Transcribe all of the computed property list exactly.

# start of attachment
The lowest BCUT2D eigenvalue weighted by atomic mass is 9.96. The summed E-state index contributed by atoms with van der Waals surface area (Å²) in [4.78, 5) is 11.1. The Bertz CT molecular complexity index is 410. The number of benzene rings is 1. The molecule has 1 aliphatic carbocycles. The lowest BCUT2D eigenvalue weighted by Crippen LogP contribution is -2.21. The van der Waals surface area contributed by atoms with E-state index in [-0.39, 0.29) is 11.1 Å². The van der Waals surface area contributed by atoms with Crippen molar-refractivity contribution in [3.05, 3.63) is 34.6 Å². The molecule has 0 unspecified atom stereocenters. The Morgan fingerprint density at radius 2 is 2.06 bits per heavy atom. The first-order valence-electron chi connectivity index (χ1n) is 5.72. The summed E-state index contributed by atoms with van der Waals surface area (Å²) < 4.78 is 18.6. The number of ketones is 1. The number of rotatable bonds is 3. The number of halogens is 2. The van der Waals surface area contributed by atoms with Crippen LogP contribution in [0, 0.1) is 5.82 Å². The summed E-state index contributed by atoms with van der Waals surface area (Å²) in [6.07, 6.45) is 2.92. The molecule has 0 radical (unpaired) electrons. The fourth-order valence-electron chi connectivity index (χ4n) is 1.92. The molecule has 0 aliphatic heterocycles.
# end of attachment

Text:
The lowest BCUT2D eigenvalue weighted by atomic mass is 9.96. The summed E-state index contributed by atoms with van der Waals surface area (Å²) in [4.78, 5) is 11.1. The Bertz CT molecular complexity index is 410. The number of benzene rings is 1. The molecule has 1 aliphatic carbocycles. The lowest BCUT2D eigenvalue weighted by Crippen LogP contribution is -2.21. The van der Waals surface area contributed by atoms with E-state index in [-0.39, 0.29) is 11.1 Å². The van der Waals surface area contributed by atoms with Crippen molar-refractivity contribution in [3.05, 3.63) is 34.6 Å². The molecule has 0 unspecified atom stereocenters. The Morgan fingerprint density at radius 2 is 2.06 bits per heavy atom. The first-order valence-electron chi connectivity index (χ1n) is 5.72. The summed E-state index contributed by atoms with van der Waals surface area (Å²) < 4.78 is 18.6. The number of ketones is 1. The number of rotatable bonds is 3. The number of halogens is 2. The van der Waals surface area contributed by atoms with Crippen LogP contribution in [0, 0.1) is 5.82 Å². The summed E-state index contributed by atoms with van der Waals surface area (Å²) in [6.07, 6.45) is 2.92. The molecule has 0 radical (unpaired) electrons. The fourth-order valence-electron chi connectivity index (χ4n) is 1.92. The molecule has 0 aliphatic heterocycles.